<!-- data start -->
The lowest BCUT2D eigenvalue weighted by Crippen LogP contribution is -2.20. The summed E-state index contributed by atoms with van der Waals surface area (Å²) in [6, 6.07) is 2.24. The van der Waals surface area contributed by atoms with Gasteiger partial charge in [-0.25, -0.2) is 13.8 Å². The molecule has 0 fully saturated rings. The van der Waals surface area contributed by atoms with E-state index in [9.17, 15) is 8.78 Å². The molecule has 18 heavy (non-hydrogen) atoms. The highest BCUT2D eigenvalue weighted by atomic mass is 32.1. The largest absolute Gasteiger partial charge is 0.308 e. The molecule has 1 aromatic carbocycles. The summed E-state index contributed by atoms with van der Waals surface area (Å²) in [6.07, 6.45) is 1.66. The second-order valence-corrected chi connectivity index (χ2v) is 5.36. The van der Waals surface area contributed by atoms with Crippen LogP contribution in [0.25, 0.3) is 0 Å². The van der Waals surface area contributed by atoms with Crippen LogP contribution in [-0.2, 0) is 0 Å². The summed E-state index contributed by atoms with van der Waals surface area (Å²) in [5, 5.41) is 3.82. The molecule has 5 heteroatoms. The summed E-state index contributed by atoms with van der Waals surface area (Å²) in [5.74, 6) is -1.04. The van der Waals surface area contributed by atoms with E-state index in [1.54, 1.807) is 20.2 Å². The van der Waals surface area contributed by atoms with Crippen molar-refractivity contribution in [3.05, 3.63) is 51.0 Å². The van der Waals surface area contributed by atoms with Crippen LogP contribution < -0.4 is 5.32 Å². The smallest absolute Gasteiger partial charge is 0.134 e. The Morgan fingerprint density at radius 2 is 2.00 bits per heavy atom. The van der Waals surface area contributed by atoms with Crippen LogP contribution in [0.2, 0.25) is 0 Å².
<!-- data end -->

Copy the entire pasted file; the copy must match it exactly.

The lowest BCUT2D eigenvalue weighted by Crippen LogP contribution is -2.20. The summed E-state index contributed by atoms with van der Waals surface area (Å²) in [6, 6.07) is 2.24. The van der Waals surface area contributed by atoms with Gasteiger partial charge in [-0.25, -0.2) is 13.8 Å². The molecule has 0 fully saturated rings. The van der Waals surface area contributed by atoms with E-state index in [9.17, 15) is 8.78 Å². The molecule has 18 heavy (non-hydrogen) atoms. The highest BCUT2D eigenvalue weighted by atomic mass is 32.1. The largest absolute Gasteiger partial charge is 0.308 e. The molecule has 1 aromatic carbocycles. The summed E-state index contributed by atoms with van der Waals surface area (Å²) in [6.07, 6.45) is 1.66. The second-order valence-corrected chi connectivity index (χ2v) is 5.36. The van der Waals surface area contributed by atoms with Crippen LogP contribution in [0.25, 0.3) is 0 Å². The van der Waals surface area contributed by atoms with Crippen LogP contribution in [-0.2, 0) is 0 Å². The summed E-state index contributed by atoms with van der Waals surface area (Å²) in [5, 5.41) is 3.82. The molecule has 5 heteroatoms. The summed E-state index contributed by atoms with van der Waals surface area (Å²) in [5.74, 6) is -1.04. The van der Waals surface area contributed by atoms with E-state index in [1.54, 1.807) is 20.2 Å². The van der Waals surface area contributed by atoms with Crippen molar-refractivity contribution in [3.05, 3.63) is 51.0 Å². The van der Waals surface area contributed by atoms with Crippen LogP contribution < -0.4 is 5.32 Å². The smallest absolute Gasteiger partial charge is 0.134 e. The Morgan fingerprint density at radius 2 is 2.00 bits per heavy atom. The van der Waals surface area contributed by atoms with Crippen LogP contribution in [0.2, 0.25) is 0 Å².